This is incredibly important when trying to tackle bullying and cyber bullying, not only for the victims but, also, for the bullies themselves. For children that are bullying, they can see and feel how their negative behaviour is affecting their victim and we provide scenarios for children to change these anti-social, destructive and unacceptable behaviours. We also help kids understand how they can intervene safely to support children who are being bullied and not be a bystander and, therefore, an enabler.
We don’t only provide schools with performance-based education programs. We also give them and their teachers a comprehensive range of resources, including curriculum-linked lesson plans, interactive whiteboard activities and original songs from our shows. The success of our programs hinges not only on presenting award-winning live theatre, but also, on providing ongoing support and on the school’s reinforcement of the anti-bullying message after we have gone. And, of course, theatre is a great FUN way to learn too!
4. How has bullying changed since you set up the company?
The most obvious change has been the rapid rise in the use of technology and social media by kids and young adults. The increase in children having smart phones with cameras has made it possible for bullying to be filmed, posted online and made public, almost instantaneously. Children are also vulnerable to sexting, which can be humiliating and disastrous. Bullies can now access their victims at all hours of the day and night, anywhere, anytime, and cyber bullying is becoming more inescapable for some kids. Bullies can use fake names and anonymous profiles on the largely anonymous internet. Cyber bullying can be even more devastating than actual bullying because it can intrude into safe places like their home. Often, the child being bullied is embarrassed and ashamed to reveal this to their parents. There is no ‘off’ switch so the effects can be more pervasive. However, most cases of cyber bullying start with a face-to-face misunderstanding or conflict, so our programs aim to give children strategies to diffuse the situation when it first occurs so it doesn’t spill over online.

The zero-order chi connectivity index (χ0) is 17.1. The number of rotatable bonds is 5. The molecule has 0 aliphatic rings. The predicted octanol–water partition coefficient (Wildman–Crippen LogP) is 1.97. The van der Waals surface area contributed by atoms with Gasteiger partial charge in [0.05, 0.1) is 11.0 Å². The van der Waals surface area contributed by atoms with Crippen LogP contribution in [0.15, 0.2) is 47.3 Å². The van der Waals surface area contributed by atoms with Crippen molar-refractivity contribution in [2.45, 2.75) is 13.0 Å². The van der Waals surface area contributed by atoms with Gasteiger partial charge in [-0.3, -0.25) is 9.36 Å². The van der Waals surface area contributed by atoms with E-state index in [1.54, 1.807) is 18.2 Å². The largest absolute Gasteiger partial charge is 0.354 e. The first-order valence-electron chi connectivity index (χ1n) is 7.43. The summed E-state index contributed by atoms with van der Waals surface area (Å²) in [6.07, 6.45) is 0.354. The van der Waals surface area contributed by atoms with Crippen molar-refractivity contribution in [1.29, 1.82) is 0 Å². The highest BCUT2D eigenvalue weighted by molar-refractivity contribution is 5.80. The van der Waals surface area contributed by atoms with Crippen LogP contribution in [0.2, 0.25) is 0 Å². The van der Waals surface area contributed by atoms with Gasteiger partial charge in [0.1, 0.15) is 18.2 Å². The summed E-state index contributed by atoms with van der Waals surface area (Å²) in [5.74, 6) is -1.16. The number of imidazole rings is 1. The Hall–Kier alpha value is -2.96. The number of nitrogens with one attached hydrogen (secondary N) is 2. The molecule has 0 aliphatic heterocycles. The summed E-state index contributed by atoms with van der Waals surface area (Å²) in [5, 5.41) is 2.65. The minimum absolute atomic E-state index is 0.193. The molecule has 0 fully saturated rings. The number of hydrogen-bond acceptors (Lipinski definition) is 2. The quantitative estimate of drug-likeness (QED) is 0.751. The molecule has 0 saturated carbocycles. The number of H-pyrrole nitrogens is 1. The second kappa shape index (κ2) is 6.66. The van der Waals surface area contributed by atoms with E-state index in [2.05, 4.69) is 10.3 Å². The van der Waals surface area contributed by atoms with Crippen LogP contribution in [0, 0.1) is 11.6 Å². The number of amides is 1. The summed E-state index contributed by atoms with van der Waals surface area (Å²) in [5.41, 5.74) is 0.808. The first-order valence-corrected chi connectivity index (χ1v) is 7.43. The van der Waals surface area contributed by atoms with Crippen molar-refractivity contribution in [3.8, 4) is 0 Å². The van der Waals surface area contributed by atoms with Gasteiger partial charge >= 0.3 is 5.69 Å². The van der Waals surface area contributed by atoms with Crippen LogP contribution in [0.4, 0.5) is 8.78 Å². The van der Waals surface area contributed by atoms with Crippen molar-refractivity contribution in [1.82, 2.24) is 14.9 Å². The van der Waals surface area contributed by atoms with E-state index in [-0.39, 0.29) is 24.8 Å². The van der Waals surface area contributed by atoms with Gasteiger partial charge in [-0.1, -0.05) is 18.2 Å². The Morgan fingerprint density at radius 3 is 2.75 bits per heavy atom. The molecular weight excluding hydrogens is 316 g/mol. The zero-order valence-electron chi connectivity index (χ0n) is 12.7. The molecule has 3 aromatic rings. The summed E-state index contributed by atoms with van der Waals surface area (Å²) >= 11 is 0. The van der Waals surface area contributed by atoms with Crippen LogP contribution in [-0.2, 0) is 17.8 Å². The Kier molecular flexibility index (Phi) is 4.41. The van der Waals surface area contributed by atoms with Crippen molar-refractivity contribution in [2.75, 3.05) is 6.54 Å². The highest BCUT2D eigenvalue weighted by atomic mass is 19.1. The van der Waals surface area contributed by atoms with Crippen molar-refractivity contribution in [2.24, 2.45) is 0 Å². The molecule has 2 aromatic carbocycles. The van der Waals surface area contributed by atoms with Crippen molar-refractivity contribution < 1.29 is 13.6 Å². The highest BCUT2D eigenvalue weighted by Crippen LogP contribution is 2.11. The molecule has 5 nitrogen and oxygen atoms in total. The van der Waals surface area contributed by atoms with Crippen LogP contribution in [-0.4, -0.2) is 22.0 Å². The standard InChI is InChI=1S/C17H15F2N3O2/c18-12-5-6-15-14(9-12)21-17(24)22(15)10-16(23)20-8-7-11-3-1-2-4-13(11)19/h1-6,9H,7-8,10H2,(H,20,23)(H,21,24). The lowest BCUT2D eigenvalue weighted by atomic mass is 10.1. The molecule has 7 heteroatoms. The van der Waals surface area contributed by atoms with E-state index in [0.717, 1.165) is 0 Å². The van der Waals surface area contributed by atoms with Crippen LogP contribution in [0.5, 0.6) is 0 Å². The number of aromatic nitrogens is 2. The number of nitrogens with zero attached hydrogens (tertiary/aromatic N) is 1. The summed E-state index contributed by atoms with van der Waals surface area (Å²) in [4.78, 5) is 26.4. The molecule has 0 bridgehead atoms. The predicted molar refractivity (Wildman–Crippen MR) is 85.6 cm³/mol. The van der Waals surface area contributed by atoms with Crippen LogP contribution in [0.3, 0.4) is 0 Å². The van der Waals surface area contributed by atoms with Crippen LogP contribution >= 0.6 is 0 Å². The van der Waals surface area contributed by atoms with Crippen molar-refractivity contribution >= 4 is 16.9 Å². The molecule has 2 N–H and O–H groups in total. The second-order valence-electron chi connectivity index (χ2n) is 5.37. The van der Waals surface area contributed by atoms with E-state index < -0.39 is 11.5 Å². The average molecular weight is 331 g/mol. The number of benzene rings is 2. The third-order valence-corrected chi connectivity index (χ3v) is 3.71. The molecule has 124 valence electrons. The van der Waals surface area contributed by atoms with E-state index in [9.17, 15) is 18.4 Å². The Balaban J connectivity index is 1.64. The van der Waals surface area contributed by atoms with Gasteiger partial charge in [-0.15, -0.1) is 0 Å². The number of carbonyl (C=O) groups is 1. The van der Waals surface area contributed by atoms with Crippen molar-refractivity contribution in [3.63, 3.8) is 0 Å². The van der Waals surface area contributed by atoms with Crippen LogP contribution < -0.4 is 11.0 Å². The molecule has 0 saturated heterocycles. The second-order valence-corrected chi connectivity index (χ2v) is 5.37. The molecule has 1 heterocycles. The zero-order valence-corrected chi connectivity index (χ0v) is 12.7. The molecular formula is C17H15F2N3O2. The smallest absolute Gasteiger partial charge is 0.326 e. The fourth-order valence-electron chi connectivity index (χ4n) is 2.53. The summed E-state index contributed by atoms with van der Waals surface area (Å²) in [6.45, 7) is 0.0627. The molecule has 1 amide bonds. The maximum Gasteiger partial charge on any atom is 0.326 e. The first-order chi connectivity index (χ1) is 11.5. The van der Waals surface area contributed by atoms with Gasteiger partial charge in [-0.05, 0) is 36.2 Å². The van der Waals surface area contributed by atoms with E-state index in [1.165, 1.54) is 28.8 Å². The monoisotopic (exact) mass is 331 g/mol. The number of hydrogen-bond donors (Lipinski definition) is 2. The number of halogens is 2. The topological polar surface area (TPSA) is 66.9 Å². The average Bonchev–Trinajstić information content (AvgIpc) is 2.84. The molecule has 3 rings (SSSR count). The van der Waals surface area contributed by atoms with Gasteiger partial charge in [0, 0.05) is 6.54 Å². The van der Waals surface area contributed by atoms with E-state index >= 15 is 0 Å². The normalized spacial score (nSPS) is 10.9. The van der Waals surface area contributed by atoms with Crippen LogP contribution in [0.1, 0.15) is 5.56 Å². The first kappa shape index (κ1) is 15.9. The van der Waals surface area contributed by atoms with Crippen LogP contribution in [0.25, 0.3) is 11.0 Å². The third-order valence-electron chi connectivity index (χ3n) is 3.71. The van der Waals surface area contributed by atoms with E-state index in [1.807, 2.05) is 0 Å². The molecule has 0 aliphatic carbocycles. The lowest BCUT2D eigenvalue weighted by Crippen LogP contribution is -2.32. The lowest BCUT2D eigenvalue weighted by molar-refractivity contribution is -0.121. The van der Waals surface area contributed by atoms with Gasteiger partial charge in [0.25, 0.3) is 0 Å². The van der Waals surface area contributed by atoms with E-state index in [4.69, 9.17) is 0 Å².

Parents often tell us they feel they can’t control what their children do because they’re not tech savvy enough and teachers are often not present when it occurs. Historically, teachers would be on hand to defuse situations in the classroom, hallway or playground, but now bullying is taking place out of their reach. Teachers’ powers of control have been massively eroded in the last few decades. We strongly encourage parents to educate themselves on what they can do to help their kids. There are some highly effective resources readily available including the government initiative’s ‘Bullying. No Way’ and ‘CyberSmart’. We also provide a range of anti-bullying articles on our website that are designed to provide helpful advice and resources to children, parents and teachers.
5. What impact has the internet had on how kids feel about themselves and others?
From what we observe from the children we meet and talking to teachers, the biggest impacts have been on body image, equally for girls and boys. Kids are consuming and idolising flawless images online not realising how these images are digitally manipulated into the ‘ideal’. Children are vulnerable to measuring themselves and others by their social media ‘likes’, which is causing self-esteem and depression issues. The definition of “friend” is being seriously challenged by social media, so we try to educate our audiences on the importance of having regular and meaningful offline conversations.